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Apr 27, 2009 at 10:33am IST

War-torn Sri Lanka facing humanitarian crisis

Colombo: As the Sri Lankan army encircles the Liberation Tigers of Tamil Eelam (LTTE), aid groups are raising concern about the estimated 50,000 civilians still trapped in a war zone.

With defeat staring at its face, the LTTE is on the backfoot and called for a ceasefire on Sunday, but the Sri Lankan government refused to accept the offer with the army claiming it is just six km away from the last LTTE bastion.

In a statement posted on its website the LTTE said, "In the face of an unprecedented humanitarian crisis and in response to the calls made by the UN, EU, the governments of India and others, the LTTE has announced a unilateral ceasefire."

In a terse statement Defence Secretary Gothbaya Rajapakse said, "That is a joke. They were not fighting with us, they were running from us. There is no need of a ceasefire. They must surrender."

The army claims to have encircled the six square kilometre area where LTTE supremo V Prabhakaran is holding out.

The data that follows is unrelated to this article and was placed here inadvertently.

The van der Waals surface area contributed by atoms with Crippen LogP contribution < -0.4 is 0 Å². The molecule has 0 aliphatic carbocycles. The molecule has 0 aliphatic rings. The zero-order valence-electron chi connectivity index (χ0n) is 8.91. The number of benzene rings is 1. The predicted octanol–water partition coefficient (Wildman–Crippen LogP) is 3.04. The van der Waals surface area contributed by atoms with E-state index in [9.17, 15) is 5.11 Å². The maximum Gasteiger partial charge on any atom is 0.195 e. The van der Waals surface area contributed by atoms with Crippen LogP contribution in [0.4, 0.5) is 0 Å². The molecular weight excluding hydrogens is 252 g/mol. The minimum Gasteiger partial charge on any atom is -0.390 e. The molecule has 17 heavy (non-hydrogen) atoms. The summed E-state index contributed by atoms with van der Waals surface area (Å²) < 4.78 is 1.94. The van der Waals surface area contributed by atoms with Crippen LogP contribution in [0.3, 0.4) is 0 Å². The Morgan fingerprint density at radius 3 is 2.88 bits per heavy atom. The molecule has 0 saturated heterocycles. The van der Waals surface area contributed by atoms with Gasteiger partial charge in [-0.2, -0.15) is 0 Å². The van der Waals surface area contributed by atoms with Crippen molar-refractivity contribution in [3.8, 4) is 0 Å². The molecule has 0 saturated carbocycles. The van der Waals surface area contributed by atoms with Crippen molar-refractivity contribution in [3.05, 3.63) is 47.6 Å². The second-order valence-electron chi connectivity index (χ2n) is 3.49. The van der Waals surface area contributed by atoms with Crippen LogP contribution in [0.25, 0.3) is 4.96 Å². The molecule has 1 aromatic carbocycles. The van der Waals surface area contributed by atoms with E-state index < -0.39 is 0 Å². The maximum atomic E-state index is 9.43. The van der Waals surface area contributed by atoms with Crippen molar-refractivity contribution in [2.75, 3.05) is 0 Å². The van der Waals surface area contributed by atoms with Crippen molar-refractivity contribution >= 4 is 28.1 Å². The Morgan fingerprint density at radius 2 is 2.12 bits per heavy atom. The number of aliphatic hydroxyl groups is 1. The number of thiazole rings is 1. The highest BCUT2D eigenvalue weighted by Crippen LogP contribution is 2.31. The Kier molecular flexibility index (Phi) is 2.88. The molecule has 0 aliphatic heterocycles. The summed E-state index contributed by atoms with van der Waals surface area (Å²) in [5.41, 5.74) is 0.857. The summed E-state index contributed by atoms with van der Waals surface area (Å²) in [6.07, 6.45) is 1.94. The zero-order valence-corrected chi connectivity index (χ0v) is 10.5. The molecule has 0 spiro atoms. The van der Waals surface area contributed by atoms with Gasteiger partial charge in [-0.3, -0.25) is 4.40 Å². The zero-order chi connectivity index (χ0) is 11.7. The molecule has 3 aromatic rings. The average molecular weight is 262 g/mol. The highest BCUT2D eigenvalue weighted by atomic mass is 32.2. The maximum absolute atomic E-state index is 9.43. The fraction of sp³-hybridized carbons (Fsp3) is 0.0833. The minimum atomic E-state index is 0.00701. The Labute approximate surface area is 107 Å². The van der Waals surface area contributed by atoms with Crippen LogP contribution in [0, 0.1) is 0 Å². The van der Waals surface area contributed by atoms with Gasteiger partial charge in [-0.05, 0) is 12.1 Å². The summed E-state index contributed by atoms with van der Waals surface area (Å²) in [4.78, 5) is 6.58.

Senior officers believe Prabhakaran's health may rule out escape by semi-submersible craft although his son Charles Anthony may have already escaped.

There have been speculations that LTTE hard core cadres have been committing mass suicide.

As the fighting becomes more intense, concern is rising over at least 20,000 civilians being held at gunpoint by the LTTE with many young boys being forcibly taken away to fight.

The Sri Lankan government said close to 2 lakh were now in internment camps it had set up outside the no-fire zone or were emerging from the combat area.

But the conditions in the camps are not known as the government is not allowing international relief agencies to enter the war zone.

United Nations Under-Secretary-General for Humanitarian Affairs and Emergency Relief Coordinator John Holmes called on President Rajapakse to get him to relent on the issue but there has been no breakthrough so far.

"As you can imagine we are extremely worried with the fact that there is still a meaningful number of people trapped in the battle area. All the attempts to have humanitarian pause and the LTTE letting these people go failed. So these people are still trapped," said Holmes.

Stocks of food and water are known to have run out with the LTTE claiming starvation faces people still in the area under its control and says the ceasefire will help supplies to come through.

But the government scents victory and would prefer to press ahead and bring an end to Asia's longest running insurgency.